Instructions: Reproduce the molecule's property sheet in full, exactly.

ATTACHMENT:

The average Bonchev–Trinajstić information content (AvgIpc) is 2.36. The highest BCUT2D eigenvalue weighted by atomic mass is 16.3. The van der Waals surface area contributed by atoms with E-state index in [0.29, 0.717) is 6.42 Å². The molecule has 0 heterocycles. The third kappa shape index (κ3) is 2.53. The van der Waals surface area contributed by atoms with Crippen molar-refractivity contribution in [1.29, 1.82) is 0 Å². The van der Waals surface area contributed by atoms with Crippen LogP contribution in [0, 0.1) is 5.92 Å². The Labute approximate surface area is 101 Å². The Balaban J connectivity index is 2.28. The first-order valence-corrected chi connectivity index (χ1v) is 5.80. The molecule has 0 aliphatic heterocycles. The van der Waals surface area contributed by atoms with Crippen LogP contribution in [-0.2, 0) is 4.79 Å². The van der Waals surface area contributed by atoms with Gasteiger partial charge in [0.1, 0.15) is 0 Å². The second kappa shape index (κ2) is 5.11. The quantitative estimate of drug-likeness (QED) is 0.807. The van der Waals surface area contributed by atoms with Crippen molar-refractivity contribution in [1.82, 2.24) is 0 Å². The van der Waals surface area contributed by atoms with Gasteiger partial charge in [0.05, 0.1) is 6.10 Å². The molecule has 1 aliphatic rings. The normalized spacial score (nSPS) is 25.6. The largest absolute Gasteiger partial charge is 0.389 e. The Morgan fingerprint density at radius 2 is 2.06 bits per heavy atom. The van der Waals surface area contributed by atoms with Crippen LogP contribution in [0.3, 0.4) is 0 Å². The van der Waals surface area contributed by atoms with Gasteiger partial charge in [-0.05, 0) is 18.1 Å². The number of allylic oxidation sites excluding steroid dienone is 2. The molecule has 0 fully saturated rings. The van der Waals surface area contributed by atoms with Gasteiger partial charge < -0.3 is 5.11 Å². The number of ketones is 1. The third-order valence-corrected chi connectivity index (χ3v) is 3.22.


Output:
The average Bonchev–Trinajstić information content (AvgIpc) is 2.36. The highest BCUT2D eigenvalue weighted by atomic mass is 16.3. The van der Waals surface area contributed by atoms with E-state index in [0.29, 0.717) is 6.42 Å². The molecule has 0 heterocycles. The third kappa shape index (κ3) is 2.53. The van der Waals surface area contributed by atoms with Crippen molar-refractivity contribution in [1.29, 1.82) is 0 Å². The van der Waals surface area contributed by atoms with Crippen LogP contribution in [0, 0.1) is 5.92 Å². The Labute approximate surface area is 101 Å². The Balaban J connectivity index is 2.28. The first-order valence-corrected chi connectivity index (χ1v) is 5.80. The molecule has 0 aliphatic heterocycles. The van der Waals surface area contributed by atoms with Crippen LogP contribution in [-0.2, 0) is 4.79 Å². The van der Waals surface area contributed by atoms with Gasteiger partial charge in [0.1, 0.15) is 0 Å². The second kappa shape index (κ2) is 5.11. The quantitative estimate of drug-likeness (QED) is 0.807. The van der Waals surface area contributed by atoms with Crippen molar-refractivity contribution in [1.82, 2.24) is 0 Å². The van der Waals surface area contributed by atoms with Gasteiger partial charge in [0.05, 0.1) is 6.10 Å². The molecule has 1 aliphatic rings. The normalized spacial score (nSPS) is 25.6. The largest absolute Gasteiger partial charge is 0.389 e. The Morgan fingerprint density at radius 2 is 2.06 bits per heavy atom. The van der Waals surface area contributed by atoms with Crippen LogP contribution in [0.3, 0.4) is 0 Å². The van der Waals surface area contributed by atoms with Gasteiger partial charge in [-0.05, 0) is 18.1 Å². The number of allylic oxidation sites excluding steroid dienone is 2. The molecule has 0 fully saturated rings. The van der Waals surface area contributed by atoms with Gasteiger partial charge < -0.3 is 5.11 Å². The number of ketones is 1. The third-order valence-corrected chi connectivity index (χ3v) is 3.22.